Coton de Tulear
My frenid Joan in My frenid Joan in Toronto was featured on Dogs With Jobs in Canada about 10 years ago. She had´╗┐ a standard poodle named Morgan as her narcolepsy service dog, and to our knowledge he was the first in the world. Joan now has Shaba as her service dog. Because the collapses in narcolepsy are actually paralysis (cataplexy) rather than sleep, Shaba's job is to drag her to a safe place when she's going to collapse, and stand over her and protect her while she's down. Was this

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Featured Puppy Announcements

Featured Breed -

Chihuahua

The Chihuahua At a Glance
Recognized By AKC, CanKC, UKC, CKC, KCUK, FCI, AFDSB
Country of Origin Mexico
Life Expectancy 14 years
Height Range 6 - 9 in
Weight Range 1.5 to 6 lbs
Colors Virtually any color and
markings acceptable
including tri-color,
blue, and brindle
Trainability High
With Children Usually good
With Animals Can be territorial
Climate Warm weather
Indoor/Outdoor Indoor
Exercise Reqd Moderate
Grooming Reqd Low; long coat moderate
Chihuahua Information
Although it's the world's smallest breed, the Chihuahua is hardly aware of that. They may be small and often fragile, but they are quite spunky and can be quite bold. However, they generally suffer in cold climates and need to be indoors. They can be quite aloof with strangers, and their bark can make them a good warning dog. They may have either a short or long coat.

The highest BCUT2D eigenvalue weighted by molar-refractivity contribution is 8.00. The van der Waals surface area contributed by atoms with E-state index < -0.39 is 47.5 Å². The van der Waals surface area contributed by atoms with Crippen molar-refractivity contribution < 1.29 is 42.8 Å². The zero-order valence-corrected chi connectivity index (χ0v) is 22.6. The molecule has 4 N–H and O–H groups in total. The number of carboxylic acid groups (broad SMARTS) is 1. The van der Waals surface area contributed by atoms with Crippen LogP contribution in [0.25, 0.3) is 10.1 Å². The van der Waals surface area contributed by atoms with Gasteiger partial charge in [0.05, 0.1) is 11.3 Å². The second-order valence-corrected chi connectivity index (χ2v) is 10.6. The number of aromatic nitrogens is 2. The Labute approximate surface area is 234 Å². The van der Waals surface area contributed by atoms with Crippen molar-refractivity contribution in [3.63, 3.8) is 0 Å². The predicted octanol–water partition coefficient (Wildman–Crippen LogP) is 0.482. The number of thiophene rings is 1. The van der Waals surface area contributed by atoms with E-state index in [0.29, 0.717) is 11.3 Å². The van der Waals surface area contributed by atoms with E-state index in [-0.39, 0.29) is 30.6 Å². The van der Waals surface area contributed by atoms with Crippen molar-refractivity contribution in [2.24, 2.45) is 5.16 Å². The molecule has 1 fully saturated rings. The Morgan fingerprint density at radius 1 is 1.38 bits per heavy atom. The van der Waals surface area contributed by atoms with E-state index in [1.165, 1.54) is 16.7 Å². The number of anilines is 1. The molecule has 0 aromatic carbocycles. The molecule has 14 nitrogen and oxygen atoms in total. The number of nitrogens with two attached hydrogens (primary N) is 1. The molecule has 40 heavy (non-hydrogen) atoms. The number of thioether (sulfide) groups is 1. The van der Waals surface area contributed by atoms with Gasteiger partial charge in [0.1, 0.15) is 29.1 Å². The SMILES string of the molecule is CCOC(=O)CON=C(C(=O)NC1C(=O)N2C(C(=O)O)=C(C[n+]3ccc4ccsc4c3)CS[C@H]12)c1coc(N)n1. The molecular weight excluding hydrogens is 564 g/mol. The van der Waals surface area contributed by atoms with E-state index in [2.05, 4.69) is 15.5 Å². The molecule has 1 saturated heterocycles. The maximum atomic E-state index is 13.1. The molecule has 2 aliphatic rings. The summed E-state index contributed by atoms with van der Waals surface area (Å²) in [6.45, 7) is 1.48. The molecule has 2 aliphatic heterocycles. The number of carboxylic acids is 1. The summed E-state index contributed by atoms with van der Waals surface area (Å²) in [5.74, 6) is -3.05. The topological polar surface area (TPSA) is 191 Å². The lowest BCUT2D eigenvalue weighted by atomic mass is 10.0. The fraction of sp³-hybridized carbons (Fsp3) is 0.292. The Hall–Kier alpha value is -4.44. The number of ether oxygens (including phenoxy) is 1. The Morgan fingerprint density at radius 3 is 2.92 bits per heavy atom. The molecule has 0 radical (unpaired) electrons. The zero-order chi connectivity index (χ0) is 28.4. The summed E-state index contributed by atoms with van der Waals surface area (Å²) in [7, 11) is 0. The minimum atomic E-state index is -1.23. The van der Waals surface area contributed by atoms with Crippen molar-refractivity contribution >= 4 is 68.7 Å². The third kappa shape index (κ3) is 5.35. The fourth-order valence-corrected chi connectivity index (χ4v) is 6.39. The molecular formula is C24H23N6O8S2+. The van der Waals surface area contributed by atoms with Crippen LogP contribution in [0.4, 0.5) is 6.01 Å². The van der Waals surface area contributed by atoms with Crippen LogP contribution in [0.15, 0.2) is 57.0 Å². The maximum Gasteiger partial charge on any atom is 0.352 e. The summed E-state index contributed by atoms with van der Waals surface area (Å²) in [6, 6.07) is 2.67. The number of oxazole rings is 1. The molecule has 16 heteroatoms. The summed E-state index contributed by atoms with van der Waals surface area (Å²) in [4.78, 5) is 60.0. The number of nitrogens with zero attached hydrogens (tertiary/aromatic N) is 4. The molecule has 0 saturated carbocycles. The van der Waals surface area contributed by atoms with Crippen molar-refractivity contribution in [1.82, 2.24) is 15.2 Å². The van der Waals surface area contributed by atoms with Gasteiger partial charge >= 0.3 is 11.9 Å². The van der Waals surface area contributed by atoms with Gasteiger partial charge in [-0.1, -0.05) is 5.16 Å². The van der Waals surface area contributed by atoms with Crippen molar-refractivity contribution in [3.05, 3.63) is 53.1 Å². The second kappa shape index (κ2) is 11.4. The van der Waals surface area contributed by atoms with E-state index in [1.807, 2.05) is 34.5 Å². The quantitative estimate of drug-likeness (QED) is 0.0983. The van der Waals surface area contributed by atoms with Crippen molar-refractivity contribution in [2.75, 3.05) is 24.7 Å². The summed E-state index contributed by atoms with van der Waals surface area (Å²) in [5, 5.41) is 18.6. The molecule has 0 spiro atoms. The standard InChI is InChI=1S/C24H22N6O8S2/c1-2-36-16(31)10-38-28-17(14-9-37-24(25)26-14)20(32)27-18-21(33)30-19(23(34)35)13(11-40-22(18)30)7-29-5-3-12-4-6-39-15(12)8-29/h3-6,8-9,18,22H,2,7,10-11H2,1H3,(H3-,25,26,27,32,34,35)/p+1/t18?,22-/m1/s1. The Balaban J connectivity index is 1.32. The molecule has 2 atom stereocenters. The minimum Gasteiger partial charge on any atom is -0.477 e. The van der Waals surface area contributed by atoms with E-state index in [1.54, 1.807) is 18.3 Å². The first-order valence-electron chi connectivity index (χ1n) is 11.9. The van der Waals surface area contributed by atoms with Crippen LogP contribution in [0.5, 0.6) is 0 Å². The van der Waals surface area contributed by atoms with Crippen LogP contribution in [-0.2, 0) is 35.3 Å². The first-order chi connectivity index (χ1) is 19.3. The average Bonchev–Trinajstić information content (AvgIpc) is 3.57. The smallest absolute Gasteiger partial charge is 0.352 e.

The Myth of the Teacup

The Chihuahua Is A Chihuahua



Sponsored by The Chihuahua Club of America



The official A.K.C. Breed Standard describes the Chihuahua as a small dog that comes in two varieties or coat types. The difference in coat type (the Long Coat or the Smooth Coat) is the only official description used to identify a difference within this breed. Our Standard does not categorize the Chihuahua by size.



For the purpose of showing and record keeping, the American Kennel Club includes the Chihuahua (along with 16 other breeds) in the Toy Group. Therefore, irrespective of their weight or physical stature, ALL Chihuahuas registered with A.K.C. are considered to be a toy breed of dog.



As with all living things, there will be a size variance between individual dogs within this breed. Within the human family, brothers and sisters will differ in height and in weight, as well as other physical attributes. They are described as humans, male or female, and there is seldom if ever a need to break the description down further. The same holds true in regard to the Chihuahua; they are Chihuahuas-Long Coat/Smooth Coat, Male/Female.